This was the season the lambs were born frozen,
when the hill farmer burrowed through March snow
for the opaque flock, cocooned in the camouflage
of immeasurable white. Even then he had to choose
who was to be cloaked over his shoulders and trudged
to asylum or left to frailty in derelict wonder.
They say sheep can brave a life of ice for weeks,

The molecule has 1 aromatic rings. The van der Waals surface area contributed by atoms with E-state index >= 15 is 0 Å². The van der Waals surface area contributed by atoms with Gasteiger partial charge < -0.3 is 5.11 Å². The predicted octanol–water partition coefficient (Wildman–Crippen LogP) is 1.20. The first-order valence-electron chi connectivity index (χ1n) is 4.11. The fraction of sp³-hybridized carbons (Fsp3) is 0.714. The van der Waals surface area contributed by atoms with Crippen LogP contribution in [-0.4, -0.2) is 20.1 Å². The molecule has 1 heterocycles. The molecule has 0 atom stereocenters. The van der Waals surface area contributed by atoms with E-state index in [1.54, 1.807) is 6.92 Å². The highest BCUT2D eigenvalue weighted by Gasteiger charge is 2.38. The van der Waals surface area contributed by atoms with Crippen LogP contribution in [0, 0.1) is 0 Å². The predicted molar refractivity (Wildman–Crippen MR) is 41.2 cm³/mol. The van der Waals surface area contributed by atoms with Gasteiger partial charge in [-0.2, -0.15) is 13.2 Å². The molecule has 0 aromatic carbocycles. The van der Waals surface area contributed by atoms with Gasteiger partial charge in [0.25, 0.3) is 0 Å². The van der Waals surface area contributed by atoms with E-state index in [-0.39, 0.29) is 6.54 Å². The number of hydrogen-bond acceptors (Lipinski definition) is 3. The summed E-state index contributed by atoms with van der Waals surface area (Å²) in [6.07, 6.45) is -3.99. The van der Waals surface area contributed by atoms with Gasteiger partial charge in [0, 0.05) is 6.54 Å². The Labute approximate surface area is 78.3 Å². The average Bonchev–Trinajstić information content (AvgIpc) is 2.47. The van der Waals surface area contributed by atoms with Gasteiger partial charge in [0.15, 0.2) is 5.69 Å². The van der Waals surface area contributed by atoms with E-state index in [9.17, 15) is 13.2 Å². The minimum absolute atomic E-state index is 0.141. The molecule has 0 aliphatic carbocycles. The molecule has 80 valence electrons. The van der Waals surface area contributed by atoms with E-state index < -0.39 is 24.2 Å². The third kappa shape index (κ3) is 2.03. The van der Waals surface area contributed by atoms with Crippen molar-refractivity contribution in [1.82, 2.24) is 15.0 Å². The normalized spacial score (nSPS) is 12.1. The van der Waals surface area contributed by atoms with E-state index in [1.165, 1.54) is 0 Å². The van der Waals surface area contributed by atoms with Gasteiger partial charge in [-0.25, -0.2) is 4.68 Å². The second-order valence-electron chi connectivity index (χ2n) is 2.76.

watered by the snow melting around them, feeding
on the wool of their kith and warmed in the huddle.
Still many survivors will die soon after,
not to be buried in their primordial fields, beneath
the petrified grasses they never ventured beyond.
Instead the perished flock become a flung mound,
a dune of pillows, primed for collection,
pallid, unbloodied, a snowdrift stained.
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